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I am new to the ML/DS field. I started a project where I need to predict the age of users. I'd like to build two models, one predicting the age group (I created 6 age groups), and the other one predicting the age explicitly (as a number). I cleaned the data, and did the correlation between the possible input variables and target variables.
What I get confused about is: how many variables is too little compering to the dataset, and how many variables is too much?
Some people are suggesting that "the more the better", but I am also aware that too many features can cause overfitting...
Is there a rule of thumb? ex: "if I have a dataset of 500k it's reasonable to have 50 variables..." or is this really depending from case to case, and I should figure out variable importance to the model, once it is done?
Please let me know if something needs to be clarified, I'd really like if someone could help me with their experience and/or direct me to an article/paper that deals with this subject.

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Up to my knowledge, no rigorous studies exist to give you an answer.

Also because the robustness of a model depends on it's ability to handle the overfit: a neural network without any regularization will be much less robust w.r.t one with regularization. And both will be less robust w.r.t. a Bayesian Neural Network.

So the Bayesian one will require much less samples in the dataset in order to give reliable results w.r.t. the non regularized Neural Network.

The robustness will also depend on the number of parameters on which your model is built on: a Neural Network with 50 Million of parameters need more data w.r.t. one with just one Million parameters.

So the better way to choose how many features to keep is to check if you are able to build a reliable model or not: start training your model with all the features; if the model gives you a good performance keeping the overfit under control, than you are ok with that. Otherwise you start pruning features.

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There are general rules of thumb for different models, both in terms of the number of samples required as well as the number of features. I will try to just put some concrete numbers on things, with the caveat that is is indeed problem specific, and you usually have to make compromises.

If you are looking at something like a simple linear regression e.g. with 5 features, then for the basic tests to be considered statistically relevant, you need at least 40 samples.

In your case with 500,000 samples, 50 features is definitely acceptable - you could even have more. There are, however, two things I would be wary of:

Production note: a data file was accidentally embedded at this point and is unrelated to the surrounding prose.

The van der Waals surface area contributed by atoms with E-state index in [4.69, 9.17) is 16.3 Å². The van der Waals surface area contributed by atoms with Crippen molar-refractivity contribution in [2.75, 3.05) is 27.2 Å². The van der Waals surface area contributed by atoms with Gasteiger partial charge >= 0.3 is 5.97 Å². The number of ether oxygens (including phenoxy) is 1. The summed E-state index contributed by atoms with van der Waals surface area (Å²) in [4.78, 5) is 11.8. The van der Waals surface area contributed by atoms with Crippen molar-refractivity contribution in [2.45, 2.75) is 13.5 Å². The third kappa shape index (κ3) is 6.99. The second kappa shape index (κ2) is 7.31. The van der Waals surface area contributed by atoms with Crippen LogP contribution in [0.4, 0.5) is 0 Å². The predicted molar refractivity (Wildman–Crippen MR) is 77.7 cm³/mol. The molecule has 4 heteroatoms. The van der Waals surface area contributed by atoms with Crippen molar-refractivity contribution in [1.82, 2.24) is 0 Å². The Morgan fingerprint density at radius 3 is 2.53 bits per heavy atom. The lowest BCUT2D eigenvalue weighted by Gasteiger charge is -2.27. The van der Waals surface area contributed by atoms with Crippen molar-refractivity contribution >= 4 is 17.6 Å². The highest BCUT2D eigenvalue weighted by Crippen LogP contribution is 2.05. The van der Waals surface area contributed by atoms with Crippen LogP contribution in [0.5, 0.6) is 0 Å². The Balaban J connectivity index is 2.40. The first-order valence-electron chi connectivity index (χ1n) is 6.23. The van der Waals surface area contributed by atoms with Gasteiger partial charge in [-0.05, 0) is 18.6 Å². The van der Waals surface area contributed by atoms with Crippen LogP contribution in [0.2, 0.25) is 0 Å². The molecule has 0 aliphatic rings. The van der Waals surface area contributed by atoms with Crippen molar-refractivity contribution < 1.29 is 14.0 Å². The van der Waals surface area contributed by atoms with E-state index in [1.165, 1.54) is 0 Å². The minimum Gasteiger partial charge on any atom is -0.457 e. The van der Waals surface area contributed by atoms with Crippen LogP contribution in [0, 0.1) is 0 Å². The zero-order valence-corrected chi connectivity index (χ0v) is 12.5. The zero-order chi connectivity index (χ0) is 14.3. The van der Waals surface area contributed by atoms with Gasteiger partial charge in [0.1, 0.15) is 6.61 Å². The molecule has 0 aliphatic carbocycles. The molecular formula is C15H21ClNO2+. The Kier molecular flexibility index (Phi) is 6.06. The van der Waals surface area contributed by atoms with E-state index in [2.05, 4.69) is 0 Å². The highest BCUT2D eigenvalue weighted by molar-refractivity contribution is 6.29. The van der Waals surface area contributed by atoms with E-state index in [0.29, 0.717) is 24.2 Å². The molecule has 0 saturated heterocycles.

Firstly, you make life hard for your model is many of the features are really describing the same thing. The technical term is multicollinearity, which, if your data has it, means that your features themselves are highly (linearly) correlated. It is hard for the model to know which feature to rely on, and your results may be improved by simply removing one. A simple example: if I predict your shoe size based on your height, and I have two features: your height in inches and your height in centimetres, you can see that I only really need one of these, as they are perfectly correlated measures.

Secondly, The more the better is theoretically true, as long as you have a model which is able to decide when to include features and when to ignore them - and that your data is good enough to facilitate this. There are ideas like Occam's razor, saying that a simple model should be selected over a complex model with the same performance; i.e. you should also consider interpretability. There are measures defined that quantify this, such as the Akaike Information criterion. It is a model selection tool - so you could fit the model using 10, 20, 30, and 50 of your features, compare the results of this creiterion and pick the model which scores best. Here is a recent question which touches on that topic.

There are functions that will remove features, based on a correlation threshold with other features in the dataset. It is explained well in the Caret package, for R, but the same thing can be done in Python fairly easily (not sure if there is a standard implementation). [EDIT] - the Python equivalent looks to be the VarianceThreshold class.

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  • $\begingroup$ Thank you very much, i will maybe come back with follow up questions. $\endgroup$
    – GileBrt
    Jun 15 '18 at 13:22

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